up “girls of Prince Street ” in Little Italy neighborhood in New York to Kourtney Roy who is photographing her self in the small Canadian town of her childhood, passing by Reine Paradis and his introspective trip to the heart of the American West which is also at the center of Vincent Mercier’s Portfolio and finally Philippe Chancel’s Portfolio initiated in 2005 on 14 iconic territories.
As part of Photo Saint Germain, Galerie Catherine & André Hug is exhibiting the project carried out in the Antarctic by Philippe Chancel in 2017: “Datazone 13″.
The Antarctic continent was discovered during the first 30 years of the 20th century. It was an age of pioneers, names that became legendary in connection with the land of ice explored in extreme conditions. The initial 30 years of the 21st century has become the moment to raise questions about this untouched beauty threatened by terrible risks and potential disaster. A growing number of occurrences vouch for this. Geopolitical, economic and above all ecological issues culminate in a most likely accelerated future limiting the core, but already weakened values of our planet at the same rate as the accelerated calving of the ice floe.
Catherine et André Hug Gallery presents Kourtney Roy’s third solo exhibition. Sorry, The work continues to use Kourtney Roy’s own image as protagonist in a world where external reality is ripe with strange and mysterious juxtapositions and scenarios.
In Sorry, No Vacancy, the artist has melded the ineffable with the vast and isolated spaces of Southwest Texas. The settings for this series are marginal and transient sites; remote highways, abandoned tourist stops, and lonesome towns that seem to hover over the landscape as ghost images of a past time. These sites become the grounds where Roy performs her cryptic rituals of self-transformation. No Vacancy reveals a parallel universe where the realm of the imaginary spreads itself as a fine netting over the peripheral world.
Shot in many locations throughout America, the photo series «Jungle» takes us on an introspective journey across a symbolic and chromatic world, projected above the limit of reality and imagination.
All the scenes are imagined and conceptualized before shooting in real locations. Once the scene is visualized in it’s entirety, Paradis makes sketches and paints the scene to use as a blue print when photographing the final scene. All the costumes, accessories and origamis are meticulously designed and prepared according to the initial vision of the scene.
Each scene is an adventure and a story in and of itself.
Architecture fascinates Vincent Mercier and has left its stamp on his meticulously ordered, geometrical images. Lines are scattered over his landscapes. What Mercier describes in his own personal America, a reflection of the indelible mark left on him by the games of his childhood. His gifts as a colorist give his images a texture all their own. As in Edward Hopper paintings, the rare figures he includes seem frozen in a post-trip time warp. Time has come to a halt in the memory of a photographer seeking to experience this moment for all eternity. Today or tomorrow these images will always have their place: that of an idealized America offering hints of its extremes of temperature and its deathly silence. The dry matte paper conjures up this desert terrain shot through with solitude. Traveling alone, Mercier is not seeking the Other in his photographs; what interests him are these silent, sun-struck landscapes.’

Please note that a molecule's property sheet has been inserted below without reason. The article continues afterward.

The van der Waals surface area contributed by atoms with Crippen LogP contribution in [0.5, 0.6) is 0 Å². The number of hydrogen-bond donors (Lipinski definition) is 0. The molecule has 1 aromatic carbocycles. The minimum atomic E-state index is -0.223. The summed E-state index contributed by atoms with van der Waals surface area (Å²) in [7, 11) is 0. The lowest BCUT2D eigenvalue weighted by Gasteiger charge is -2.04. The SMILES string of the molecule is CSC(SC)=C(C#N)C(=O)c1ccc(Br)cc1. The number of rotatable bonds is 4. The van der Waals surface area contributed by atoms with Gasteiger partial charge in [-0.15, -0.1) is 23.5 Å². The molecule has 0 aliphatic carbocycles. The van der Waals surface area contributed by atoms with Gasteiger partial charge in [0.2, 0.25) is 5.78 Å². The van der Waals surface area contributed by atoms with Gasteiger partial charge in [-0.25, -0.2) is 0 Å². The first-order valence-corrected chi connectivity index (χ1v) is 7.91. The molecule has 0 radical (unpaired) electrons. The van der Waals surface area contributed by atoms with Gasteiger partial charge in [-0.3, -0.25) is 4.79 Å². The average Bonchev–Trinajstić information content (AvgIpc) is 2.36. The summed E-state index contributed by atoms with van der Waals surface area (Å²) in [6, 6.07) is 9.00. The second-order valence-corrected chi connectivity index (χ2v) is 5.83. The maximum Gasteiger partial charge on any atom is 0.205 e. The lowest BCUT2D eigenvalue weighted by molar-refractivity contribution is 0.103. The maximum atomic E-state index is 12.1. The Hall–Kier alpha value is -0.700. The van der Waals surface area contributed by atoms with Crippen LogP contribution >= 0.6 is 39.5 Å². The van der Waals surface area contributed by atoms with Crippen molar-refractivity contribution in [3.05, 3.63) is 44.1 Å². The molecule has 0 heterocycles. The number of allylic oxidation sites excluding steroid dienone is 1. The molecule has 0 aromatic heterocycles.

In conjunction with Photo Saint Germain, Catherine and André Hug Gallery present “Mona Kuhn: New Works ” a selection of photographs from Kuhn’s two most recent bodies of work, Private and Acido Dorado. Kuhn begins each series with a specific color palette and emotion in mind; consequently each body of work is like a lyrical ballad, opening up a dialogue about the human body’s interaction with its physical environment. Her primary focus is the body, and though her early work leans more towards traditional figuration, these pieces see her actively broaden her scope, turning her attention to landscape, abstraction, and the body’s relationship to architecture. Acido Dorado is set inside architect Robert Stone’s secluded modernist structure in Joshua Tree National Park, California. In this series, Kuhn and her subject, close friend and long-time collaborator Jacintha, explore pools, mirrored ceilings and glass walls to produce sandy-colored hallucinations filled with dreamy light leaks and seductive reflections. Landscapes, architectural details, reflections and a single figure repeatedly obscured and dislocated create photographs that verge on abstraction. Kuhn playfully combines a number of visual stratégies; patterning, translucency, and reflectivity and conflates them with the casual closeness of a photographer and her subject. Private proposes a world in which concrete reality and the imaginary are one. Plants and animals on the edge of survival, sun-drenched landscapes and wind-sculpted earth are intercut with a series of nudes that push Kuhn’s renowned sensitivity to human form into unexpected directions. Shot over two years in the Mojave desert Kuhn created a sequence of pictures that is seductive, enigmatic and a little unsettling